On August 6, 2012 I walked into Mid-America Martial Arts and started my first Brazilian Jiu Jitsu class that night. I was totally out of my element. There were legit pro fighters training for an upcoming bout. There was a constant thud as the Muay Thai guys were hitting pads. I was wearing a big, heavy gi, with no idea how to tie my belt. I was walked over to the intro class where I was greeted by a guy with skull tattoos and shaved head. Was this really something I wanted to do? Was I crazy? Was I too old to be starting at almost 35? This was a far cry from the computer screen I was used to sitting in front of.
I knew next to nothing of BJJ at the time. I knew it was used in MMA, but I had no interest in being a fighter, something I made sure Aaron (owner of MAMAs) knew when I talked to him on the phone. It just looked “fun”. That’s a sentiment that to this day my wife can’t grasp.
I knew that since it was a martial art, it most likely had belts. I knew I’d start at white and I knew there were brown and black belts, but that’s all I knew. I didn’t know how to progress through the belts, or what belt came next. I didn’t know how long I’d need to train to advance. I was pretty much a tablua rasa.
Shortly after starting the intro class there was one night that nobody else showed up, so it was just the instructor and I. He told me about the belts, told me it took him quite some time to get to blue, told me he started at 40, told me all sorts of things that made me love BJJ more, and in particular, made me proud to be studying under Rodrigo Vaghi.
It wasn’t long before I started hearing about the “blue belt test.” Not as something that I would need to worry about any time soon, but when people get close to testing, the stories come out. I found an forum post online by one of Vaghi’s guys in St. Louis that talked about how totally exhausted he was afterwards.
To be honest, at the same time it was terrifying and exciting. Terrifying to think about being pushed to that physical level. Exciting at the thought of testing my limits. That’s part of what I was here for. No more couch potato. If I mean that, then something like that test is what I signed up for.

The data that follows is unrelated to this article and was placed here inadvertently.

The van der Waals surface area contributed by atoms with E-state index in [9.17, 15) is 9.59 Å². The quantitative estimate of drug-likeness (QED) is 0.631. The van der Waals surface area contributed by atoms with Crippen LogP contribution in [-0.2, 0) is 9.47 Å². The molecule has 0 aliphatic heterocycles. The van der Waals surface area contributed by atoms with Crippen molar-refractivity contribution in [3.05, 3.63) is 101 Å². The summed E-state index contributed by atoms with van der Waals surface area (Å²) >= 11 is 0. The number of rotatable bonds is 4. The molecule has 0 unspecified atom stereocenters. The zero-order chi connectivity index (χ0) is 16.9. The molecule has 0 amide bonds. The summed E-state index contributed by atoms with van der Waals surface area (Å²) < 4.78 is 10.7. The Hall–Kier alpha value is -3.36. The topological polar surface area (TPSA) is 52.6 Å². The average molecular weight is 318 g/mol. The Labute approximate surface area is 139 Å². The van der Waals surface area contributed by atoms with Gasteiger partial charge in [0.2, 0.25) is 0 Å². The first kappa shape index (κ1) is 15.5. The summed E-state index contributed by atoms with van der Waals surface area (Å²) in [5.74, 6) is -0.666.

I still held out hope that the colored belts were just trolling the white belts that were getting ready for their blue belt test, until I saw the “after” pictures of one test. The new blues looked absolutely exhausted.
I know very little about the test. I know it’s 3 hours long. I know the last hour is all sparring with the colored belts. I know that there’ll be some bear crawls. That’s about it.
I also know that I was invited around July of this year to take the test. I’m actually getting ready to go do that in about 30 minutes. I won’t post this until afterwards, because I’d hate to jinx myself.
I’ll say this, though. For the past month I’ve been waiting for this day. This past week has been like the week before Christmas for a little kid. Wednesday, Thursday and Friday, I woke up with the thought “Is it time to go yet?” At work I’d think things like “48 hours from right now.” Last night I set an alarm for 7am, so that I could get up slowly, relaxed and eat breakfast. If I have to rush out the door, I don’t eat. Turns out I didn’t need that alarm. I woke up at 3:30, 4:15, 5 and finally got out of bed at 6am.
I’ve taken this morning to watch a little Netflix (Ken Burns’ Baseball), read some Reddit, and now I’m listening to Tool (just for Marty, who I know loves it so much.)
I did my last training for the week Tuesday night. Afterwards, I went through my tracking application and summed up what being a white belt has meant for me in terms of hours on the mat. A lot of people like to get wrapped up in “How long until I get my _____ belt.” Some people say “You should be a blue in 1 to 2 years.” I don’t know if any of that is true. I think it is highly dependent on you and your training schedule. Here’s what I’ve done over the past 26 months:
Gi Technique: 227 hours (Probably about another 40 hours here, but I didn’t start tracking until January of 2013)
Gi Sparring: 164 hours
No-Gi Technique: 39 hours
No-Gi Sparring: 34 hours
Open Mat: 48 hours
Seminar: 14 hours
Total: 526 hours.
I also did 9 tournaments. Of those, 3 were in house tournaments.
I could not have done this without the amazing people at Mid-America. Some of whom are no doubt reading this. In fact, there are too many to mention by name. It really was a team effort, and I’m thankful for all of them.
Oh, and the guy with the skull tattoos? Super nice guy, that absolutely destroys me.